A New Zealander locked up in an Indonesian jail has made a personal plea to Prime Minister John Key to help get him home.

Antony de Malmanche, from Whanganui, is serving a 15-year sentence in a Bali prison for drug-smuggling. He was caught with 1.7kg of crystal methamphetamine when travelling between Hong Kong and Indonesia in 2014, but his family say he was the unwitting victim of an online scam.

Key arrives in Indonesia for trade talks tonight, and de Malmanche is appealing to the Government to allow him to be transferred to a New Zealand prison.

Speaking via email, the 54-year-old said he had accepted he could be in jail for the full 15 years.


"I doubt I will last that long," he told the Herald on Sunday, referring to his health problems. De Malmanche appealed to the Prime Minister to take the unprecedented step of permitting a transfer from Kerobokan Prison.

"What will it take for you to take notice of my plight?" he said.

"If I was one of your family members would you still sit back and not interfere?"

Justice Minister Amy Adams has told the family that a transfer is out of the question.

"A prison transfer scheme would bring significant financial and resource implications for New Zealand and its prison system," she said.

"This would involve diverting scarce public resources from domestic priorities to repatriate New Zealanders who, knowing the risks, have broken the law of another country."

De Malmanche's family was still holding out hope. Their lawyer Craig Tuck said New Zealand was the only OECD country which did not have some form of prison transfer arrangement with Indonesia.

Tuck said he was putting his efforts into a transfer because appealing the sentence was hugely risky, and could potentially result in a longer sentence or even the death penalty.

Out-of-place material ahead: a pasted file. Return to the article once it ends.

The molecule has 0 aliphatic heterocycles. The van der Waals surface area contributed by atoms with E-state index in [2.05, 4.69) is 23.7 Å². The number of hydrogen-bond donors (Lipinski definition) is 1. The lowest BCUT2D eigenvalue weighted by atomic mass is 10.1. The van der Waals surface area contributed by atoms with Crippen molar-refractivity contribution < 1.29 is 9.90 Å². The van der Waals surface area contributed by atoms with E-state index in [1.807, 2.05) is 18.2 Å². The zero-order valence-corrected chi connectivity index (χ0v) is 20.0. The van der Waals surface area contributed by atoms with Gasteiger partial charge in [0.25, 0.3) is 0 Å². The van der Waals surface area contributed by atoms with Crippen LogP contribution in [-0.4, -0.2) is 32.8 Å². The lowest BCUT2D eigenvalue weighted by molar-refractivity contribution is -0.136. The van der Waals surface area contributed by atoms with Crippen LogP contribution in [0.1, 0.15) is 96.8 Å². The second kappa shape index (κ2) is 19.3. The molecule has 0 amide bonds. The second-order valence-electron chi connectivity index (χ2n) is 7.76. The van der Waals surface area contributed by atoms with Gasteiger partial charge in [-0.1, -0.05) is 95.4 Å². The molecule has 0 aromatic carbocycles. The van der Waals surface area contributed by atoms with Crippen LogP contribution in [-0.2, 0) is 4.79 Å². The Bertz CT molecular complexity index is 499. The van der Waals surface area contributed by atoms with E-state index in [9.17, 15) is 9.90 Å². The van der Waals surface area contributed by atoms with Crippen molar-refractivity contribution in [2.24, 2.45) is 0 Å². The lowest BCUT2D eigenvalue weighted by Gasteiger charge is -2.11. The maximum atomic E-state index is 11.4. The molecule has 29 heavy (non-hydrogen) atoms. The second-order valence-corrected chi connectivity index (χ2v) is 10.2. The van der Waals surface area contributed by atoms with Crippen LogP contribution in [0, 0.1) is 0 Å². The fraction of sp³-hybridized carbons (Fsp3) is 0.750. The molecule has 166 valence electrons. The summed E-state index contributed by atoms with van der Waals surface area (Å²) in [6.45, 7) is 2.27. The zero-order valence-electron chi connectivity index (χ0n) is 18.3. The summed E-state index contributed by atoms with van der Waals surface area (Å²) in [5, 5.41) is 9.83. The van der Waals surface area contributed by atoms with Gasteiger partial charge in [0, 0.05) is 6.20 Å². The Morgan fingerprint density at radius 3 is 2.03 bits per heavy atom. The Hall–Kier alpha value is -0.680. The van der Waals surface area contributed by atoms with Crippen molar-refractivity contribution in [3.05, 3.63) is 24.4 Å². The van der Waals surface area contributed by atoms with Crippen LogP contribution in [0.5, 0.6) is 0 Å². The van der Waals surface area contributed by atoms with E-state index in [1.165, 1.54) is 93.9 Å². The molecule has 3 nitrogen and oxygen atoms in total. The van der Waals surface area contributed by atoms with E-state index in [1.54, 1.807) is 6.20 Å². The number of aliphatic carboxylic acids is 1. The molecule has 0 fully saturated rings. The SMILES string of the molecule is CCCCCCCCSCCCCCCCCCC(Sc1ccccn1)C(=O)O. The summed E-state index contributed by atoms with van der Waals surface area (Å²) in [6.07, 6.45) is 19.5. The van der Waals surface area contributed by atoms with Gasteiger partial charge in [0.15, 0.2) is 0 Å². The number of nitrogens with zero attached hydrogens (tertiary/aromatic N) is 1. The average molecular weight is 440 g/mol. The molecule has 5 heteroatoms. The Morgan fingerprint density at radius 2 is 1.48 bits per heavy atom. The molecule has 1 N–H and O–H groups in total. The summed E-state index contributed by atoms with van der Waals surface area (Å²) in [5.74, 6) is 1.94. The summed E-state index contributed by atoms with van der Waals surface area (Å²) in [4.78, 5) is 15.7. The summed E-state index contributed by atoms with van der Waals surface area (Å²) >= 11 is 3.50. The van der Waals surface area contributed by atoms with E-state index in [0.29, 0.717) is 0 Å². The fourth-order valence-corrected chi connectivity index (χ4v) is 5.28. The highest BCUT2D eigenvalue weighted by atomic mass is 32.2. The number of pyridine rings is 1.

De Malmanche has served a year and a half of his sentence at the jail, where Australian Schapelle Corby and members of the "Bali 9" were also locked up for drug trafficking.

"I am faring okay most days," he said.

"[However], my health has not been too good. I still have the odd angina attack, many infections, and lately some bad faint spells."

Capital punishment in the firing line during Key visit

John Key's first meeting with Indonesian President Joko Widido comes as the South East-Asian country prepares to execute 14 more people for drug crimes.

In the first round of executions since two of the "Bali 9" were killed last April, 16 more foreign nationals and locals charged with trafficking will soon face a firing squad.

New Zealand opposes the death penalty, and Key is expected to raise the issue with Widido in formal talks in Jakarta tomorrow.

Key is in the country for two days after an official visit to Europe, and is being accompanied by a trade delegation of 25 CEOs.

One of New Zealand's long-standing foreign policy goals is the abolition of the death penalty worldwide. Around 40 countries, including Indonesia, still use capital punishment.

There had been some hope that state-sanctioned killings were on the way out in Indonesia after a four-year moratorium between 2009 and 2013.

A date is not set for the next round of executions.